Benefit for Paul Tkac
It's time to rally around another local bluesman. This time it's Lamont Gillispie's longtime drummer, Paul Tkac. Paul recently had a large cancerous tumor removed and will require six weeks of intensive chemotherapy. Because he doesn't have any medical insurance, Lamont is organizing a fundraiser at Stevie Ray's on Sunday, November 3. Paul played with Lamont starting with the Bottom Line Band and the Saints during the 80s and then the Homewreckers into the 90s. Lamont refers to Paul as "The Mighty Max of Louisville" due to his hard driving devotion. He got his early influences from Charlie Watts and locally from Dicky Durlauf. Several local bands are coming out to help Paul's cause including the Mudcats, the Saints, the Predators with Jimmy V, El Roostars, Chuck Sharp Band, Bodeco and, of course, Lamont's 100 Proof Blues Band. Other musicians have been invited to sit in, including Ricky Mason, who used to play with Lamont, Tim Krekel and the "Louisville Horns," the backing section of Michael Murphy and Donn Adams. Other musicians have donated items to be auctioned off. South Side Johnny & the Jukes have offered some of their signed CD's plus Anson Funderburgh and Sam Myers will autograph a tee shirt. The music starts at 5 p.m. See you there for a good cause.
Magic Slim at Stevie Ray's
October was a vintage month for the blues at Stevie Ray's with Magic Slim, Mark Hummel, Mem Shannon, Johnny Rawls, Kenny Neal plus Anson and the Rockets with Sam Myers. Sounds like a bona fide blues festival spread out over four weeks. I couldn't see them all, so I picked Magic Slim on Monday, October 7. Magic Slim has been to Kentucky twice before, once when he played at the 1995 Garvin Gate Blues Festival and again four years ago when he performed at Carrollton's Blues to the Point Festival. This was his first time at Stevie Ray's, though probably not his last, since he really seemed to enjoy himself. Slim's band, the Teardrops, opened with some excellent guitar solos by Michael Dotson. Danny O'Connor has taken Nick Holt's (Slim's brother) place on bass and Ron Taylor provided the intensive beat on drums. Slim made his grand entrance walking through Stevie Ray's up to the bandstand playing "Shame, the Way You Treat Poor Me." His high-voltage presence electrified the place, thanks to his 6'4" stature and his muscular delta sound that was honed on Chicago's Southside. For his two long sets, Slim sat on a barstool when he was not doing vocals. He wraps his huge hands around the neck of his Fender Jazz master and shakes it to get his quivering vibrato sound. Slim wears picks on his thumb and forefinger, which sharpens his attack on the strings. When he broke a string early in the first set, Eric, the soundman, quickly restrung his guitar. Slim has a repertoire of hundreds of songs, so you never know what he's going to pull out of his big hat, from the traditional "Look on Yonder Wall" to the raunchy "A Real Mother Fuyer." Slim's voice is not pretty, as it has the deep, hoarse quality of countless late nights in smoky bars that nevertheless blends beautifully with his raw guitar. Occasionally, Slim growls in a Howlin' Wolf voice with comments to the crowd. Slim obliged his fans with an encore that concluded with the blues national anthem, "The Blues is Alright."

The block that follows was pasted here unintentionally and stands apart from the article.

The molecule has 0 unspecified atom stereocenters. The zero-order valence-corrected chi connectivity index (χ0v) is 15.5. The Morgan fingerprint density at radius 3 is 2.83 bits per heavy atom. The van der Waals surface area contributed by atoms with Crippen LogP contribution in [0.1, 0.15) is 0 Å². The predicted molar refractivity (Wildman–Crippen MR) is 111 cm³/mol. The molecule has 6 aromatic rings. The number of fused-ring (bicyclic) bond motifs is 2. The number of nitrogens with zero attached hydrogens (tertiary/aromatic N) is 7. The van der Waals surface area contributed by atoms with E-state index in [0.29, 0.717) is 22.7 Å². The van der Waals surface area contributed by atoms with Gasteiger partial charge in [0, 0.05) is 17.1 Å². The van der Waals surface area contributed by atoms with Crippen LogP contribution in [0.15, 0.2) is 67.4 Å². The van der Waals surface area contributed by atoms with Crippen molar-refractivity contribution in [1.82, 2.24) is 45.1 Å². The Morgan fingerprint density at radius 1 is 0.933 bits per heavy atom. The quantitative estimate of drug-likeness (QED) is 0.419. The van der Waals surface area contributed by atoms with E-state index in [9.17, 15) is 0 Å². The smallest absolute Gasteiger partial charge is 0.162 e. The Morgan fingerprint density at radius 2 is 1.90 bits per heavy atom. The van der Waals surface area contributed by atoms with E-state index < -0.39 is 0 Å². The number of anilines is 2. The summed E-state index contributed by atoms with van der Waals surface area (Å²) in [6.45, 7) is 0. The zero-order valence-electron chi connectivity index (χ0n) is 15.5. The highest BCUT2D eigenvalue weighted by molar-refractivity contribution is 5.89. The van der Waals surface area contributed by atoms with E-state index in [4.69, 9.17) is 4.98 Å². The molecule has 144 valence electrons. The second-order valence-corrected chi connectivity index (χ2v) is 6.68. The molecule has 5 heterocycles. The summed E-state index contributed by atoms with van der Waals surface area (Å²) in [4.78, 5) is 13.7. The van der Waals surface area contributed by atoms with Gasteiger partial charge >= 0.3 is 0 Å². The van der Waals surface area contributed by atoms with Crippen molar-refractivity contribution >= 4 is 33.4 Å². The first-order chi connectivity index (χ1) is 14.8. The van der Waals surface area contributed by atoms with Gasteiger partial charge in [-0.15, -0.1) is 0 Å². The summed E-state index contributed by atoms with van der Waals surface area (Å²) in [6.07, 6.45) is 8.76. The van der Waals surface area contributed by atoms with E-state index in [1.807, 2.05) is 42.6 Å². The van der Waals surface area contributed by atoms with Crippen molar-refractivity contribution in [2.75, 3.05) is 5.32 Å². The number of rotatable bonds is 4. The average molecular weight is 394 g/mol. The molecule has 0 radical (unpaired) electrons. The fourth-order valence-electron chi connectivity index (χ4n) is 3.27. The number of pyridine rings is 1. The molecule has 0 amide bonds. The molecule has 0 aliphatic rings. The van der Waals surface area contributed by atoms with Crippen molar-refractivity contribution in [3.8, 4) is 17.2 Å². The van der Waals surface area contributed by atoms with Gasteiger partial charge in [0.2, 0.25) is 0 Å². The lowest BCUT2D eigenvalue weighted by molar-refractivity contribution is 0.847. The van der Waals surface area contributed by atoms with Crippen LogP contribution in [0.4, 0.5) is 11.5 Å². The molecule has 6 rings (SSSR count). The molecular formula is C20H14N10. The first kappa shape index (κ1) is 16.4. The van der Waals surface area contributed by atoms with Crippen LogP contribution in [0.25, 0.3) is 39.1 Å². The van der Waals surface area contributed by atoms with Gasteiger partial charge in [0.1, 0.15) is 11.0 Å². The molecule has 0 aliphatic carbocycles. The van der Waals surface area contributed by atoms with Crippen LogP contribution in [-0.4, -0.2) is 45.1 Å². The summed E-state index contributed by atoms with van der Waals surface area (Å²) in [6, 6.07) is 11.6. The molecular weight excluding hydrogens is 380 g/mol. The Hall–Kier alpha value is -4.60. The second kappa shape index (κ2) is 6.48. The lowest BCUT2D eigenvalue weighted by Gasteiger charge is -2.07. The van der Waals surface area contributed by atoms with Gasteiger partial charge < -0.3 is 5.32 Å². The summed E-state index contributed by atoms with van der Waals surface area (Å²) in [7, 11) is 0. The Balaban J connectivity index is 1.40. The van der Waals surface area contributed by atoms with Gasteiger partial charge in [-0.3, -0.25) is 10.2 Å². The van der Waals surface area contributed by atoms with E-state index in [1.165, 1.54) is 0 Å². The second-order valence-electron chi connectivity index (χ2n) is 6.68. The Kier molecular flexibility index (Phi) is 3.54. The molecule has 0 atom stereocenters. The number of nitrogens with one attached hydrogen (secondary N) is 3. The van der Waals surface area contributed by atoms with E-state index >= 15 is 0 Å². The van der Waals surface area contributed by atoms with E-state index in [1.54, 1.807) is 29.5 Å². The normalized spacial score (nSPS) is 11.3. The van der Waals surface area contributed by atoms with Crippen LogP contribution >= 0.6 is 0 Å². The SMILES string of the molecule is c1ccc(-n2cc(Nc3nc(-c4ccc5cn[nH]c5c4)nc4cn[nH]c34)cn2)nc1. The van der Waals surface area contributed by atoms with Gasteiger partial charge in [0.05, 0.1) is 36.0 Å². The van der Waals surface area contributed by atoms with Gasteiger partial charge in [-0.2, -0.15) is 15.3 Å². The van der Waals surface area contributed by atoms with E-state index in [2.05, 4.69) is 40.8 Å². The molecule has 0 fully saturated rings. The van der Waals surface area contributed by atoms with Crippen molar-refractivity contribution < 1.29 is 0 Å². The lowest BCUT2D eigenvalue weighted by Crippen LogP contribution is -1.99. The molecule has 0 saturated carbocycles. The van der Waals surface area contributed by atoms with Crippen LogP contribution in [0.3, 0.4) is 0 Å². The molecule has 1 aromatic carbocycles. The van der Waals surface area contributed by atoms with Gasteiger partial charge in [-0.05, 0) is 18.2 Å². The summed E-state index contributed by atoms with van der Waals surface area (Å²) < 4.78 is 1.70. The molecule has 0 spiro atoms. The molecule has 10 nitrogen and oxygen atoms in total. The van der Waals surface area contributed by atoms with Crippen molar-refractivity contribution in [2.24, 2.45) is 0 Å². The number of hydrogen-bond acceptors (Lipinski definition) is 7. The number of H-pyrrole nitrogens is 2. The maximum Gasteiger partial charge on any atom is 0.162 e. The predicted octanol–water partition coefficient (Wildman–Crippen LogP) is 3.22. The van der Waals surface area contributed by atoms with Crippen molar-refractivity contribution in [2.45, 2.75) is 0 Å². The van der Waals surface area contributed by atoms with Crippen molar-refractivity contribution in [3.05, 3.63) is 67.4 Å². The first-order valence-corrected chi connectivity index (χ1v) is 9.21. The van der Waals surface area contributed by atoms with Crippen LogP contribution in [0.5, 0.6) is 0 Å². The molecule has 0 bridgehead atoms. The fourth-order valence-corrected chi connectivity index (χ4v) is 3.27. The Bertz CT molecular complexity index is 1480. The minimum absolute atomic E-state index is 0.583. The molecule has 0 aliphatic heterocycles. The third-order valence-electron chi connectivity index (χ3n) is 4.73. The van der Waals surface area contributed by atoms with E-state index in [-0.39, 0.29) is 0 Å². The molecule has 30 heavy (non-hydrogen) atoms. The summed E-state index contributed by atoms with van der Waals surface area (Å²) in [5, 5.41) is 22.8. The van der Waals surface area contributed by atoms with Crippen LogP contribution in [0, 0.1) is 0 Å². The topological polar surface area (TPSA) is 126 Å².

Sacred steel music is getting national recognition, thanks to Arhoolie Records, which has issued nine CDs and a video documenting the originators and contemporary disciples of this emotionally charged gospel music. The use of the lap and pedal steel guitars started in the House of God Keith Dominion and the Church of the Living God Jewell Dominion worship services seventy years ago in Florida. This Pentecostal spirit has spread to a few northern cities but is still mainly centered in the African-American communities of central Florida, where two Sacred Steel Conventions were held in 2000 and 2001. The Campbell Brothers (Chuck, Phil and Carlton) have taken this musical tradition on the road playing concert and blues festivals across the country and recently around the world. The music is so powerful as it has no bounds and has now crossed over from the sacred to the secular. Robert Randolph, a 25-year-old pedal steel prodigy from New Jersey, has resurrected his praise music to popular music with the same intensity. Robert started playing ten years ago on a six-string lap guitar given to him by Chuck Campbell. Veteran Ted Beard taught Robert the techniques of playing using non-standard tunings and equipment, as used in the House of God. Robert now uses a custom-built 13-string guitar and has become the world's fastest steel guitarist. After being doing a cameo on the Sacred Steel Live and both of the convention recordings, Randolph is pursuing his music as a full-time profession with The Family Band. The family includes his two cousins, Marcus on drums and Danyel Morgan on bass. John Ginty adds the depth of his Hammond B-3 organ to the mix. Last year, Robert teamed up with the North Mississippi All-Stars to record "the Word," which rose to the top of the blues charts. Robert Randolph & The Family Band - Live at the Wetlands is his first solo venture on Dare Records. From the opening "Ted's Jam" to the closing "Tears of Joy," this seventy minutes of romping rhythms and riffs will set you free. The six tracks are all original jams except for Slim Harpo's "Shake Your Hips." My only complaint is that some of the riffs are over extended and it looses some of its tension. Robert's crossover to the secular has opened the door for this music to reach a wider, younger national audience.
Robert Randolph and the Family Band will be at Headliners Music Hall on November 19.